Next let’s look at Ron George.


I was not able to find any mention of pro-life issues or abortion on his campaign website.

Ron George was given a 100% rating by Maryland Right to Life in 2008, 2009, 2010, and 2011. He received a 0% rating from NARAL Pro Choice Maryland in 2010. Earlier this year, he was co-sponsor of HB 1312, which would have banned abortions after 20 weeks. George had an identical voting record to Jeannie Haddaway (see detailed information in her listing above) in the legislature from 2008-2012. There were no relevant House floor votes in 2007, which was his first legislative session after being elected in November 2006. Maryland Right to Life endorsed him in the 2010 election.

Prior to his announcement in June, Senator Ed Reilly endorsed George:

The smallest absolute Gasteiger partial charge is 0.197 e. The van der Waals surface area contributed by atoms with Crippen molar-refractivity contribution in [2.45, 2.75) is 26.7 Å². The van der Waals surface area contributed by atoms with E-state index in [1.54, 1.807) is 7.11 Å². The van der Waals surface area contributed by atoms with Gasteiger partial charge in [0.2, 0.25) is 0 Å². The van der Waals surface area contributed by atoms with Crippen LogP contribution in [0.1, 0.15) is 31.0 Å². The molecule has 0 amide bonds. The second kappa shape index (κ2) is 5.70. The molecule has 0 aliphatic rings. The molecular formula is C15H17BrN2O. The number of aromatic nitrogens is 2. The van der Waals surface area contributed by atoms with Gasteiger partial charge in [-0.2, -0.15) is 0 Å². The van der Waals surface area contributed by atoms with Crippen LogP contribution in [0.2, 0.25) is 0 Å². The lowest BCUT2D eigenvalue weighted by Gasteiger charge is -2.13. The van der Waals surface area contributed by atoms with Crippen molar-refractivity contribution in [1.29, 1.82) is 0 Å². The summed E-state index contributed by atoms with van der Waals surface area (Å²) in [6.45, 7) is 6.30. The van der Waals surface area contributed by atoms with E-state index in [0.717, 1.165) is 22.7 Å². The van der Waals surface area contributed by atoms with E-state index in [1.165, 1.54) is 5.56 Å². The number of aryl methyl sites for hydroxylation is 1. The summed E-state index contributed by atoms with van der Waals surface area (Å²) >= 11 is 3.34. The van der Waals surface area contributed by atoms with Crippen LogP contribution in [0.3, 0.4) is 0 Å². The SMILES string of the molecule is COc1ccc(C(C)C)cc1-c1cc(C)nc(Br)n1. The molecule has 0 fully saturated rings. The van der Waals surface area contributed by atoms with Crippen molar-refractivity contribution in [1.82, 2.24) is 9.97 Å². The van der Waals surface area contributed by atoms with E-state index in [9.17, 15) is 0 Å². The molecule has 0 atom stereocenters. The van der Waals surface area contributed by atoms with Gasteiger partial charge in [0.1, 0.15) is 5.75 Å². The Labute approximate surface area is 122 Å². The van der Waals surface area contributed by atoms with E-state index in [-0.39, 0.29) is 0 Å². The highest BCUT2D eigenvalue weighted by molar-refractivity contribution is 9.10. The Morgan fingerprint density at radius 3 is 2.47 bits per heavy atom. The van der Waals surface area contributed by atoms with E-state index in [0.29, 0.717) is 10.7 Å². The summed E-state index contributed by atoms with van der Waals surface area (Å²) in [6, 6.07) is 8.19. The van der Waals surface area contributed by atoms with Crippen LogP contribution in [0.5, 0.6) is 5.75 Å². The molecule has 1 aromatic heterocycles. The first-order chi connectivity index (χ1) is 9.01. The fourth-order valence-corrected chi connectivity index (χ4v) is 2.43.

Reilly, who staunchly opposes abortion, said he believes George is more conservative than Craig, who has also said he will stress economic issues. “I know Ron George is strongly pro-life,” Reilly said.

Reilly also spoke at George’s announcement:

There is “no greater supporter of right-to-life issues” in the House of Delegates, Reilly said. He also noted that Ron and his wife Becky George had home-schooled their six children.

Brian Griffiths has more from that announcement.

A 2010 article from Human Events focused on George’s race against Democrat Judd Legum that year:

“I’m a conservative, pure and simple,” George told me during a recent visit to Human Events. At a time when many Free State Republicans shy away from cultural issues, George (who teaches Sunday school in his Roman Catholic parish) is unabashedly pro-life. In addition, the father of six (and grandfather of three) has been a strong advocate of charter schools and serves on the National Board for Homeschoolers.

In 2009, Ron George spoke at a kickoff conference for 40 Days for Life.

Charles Lollar is next up.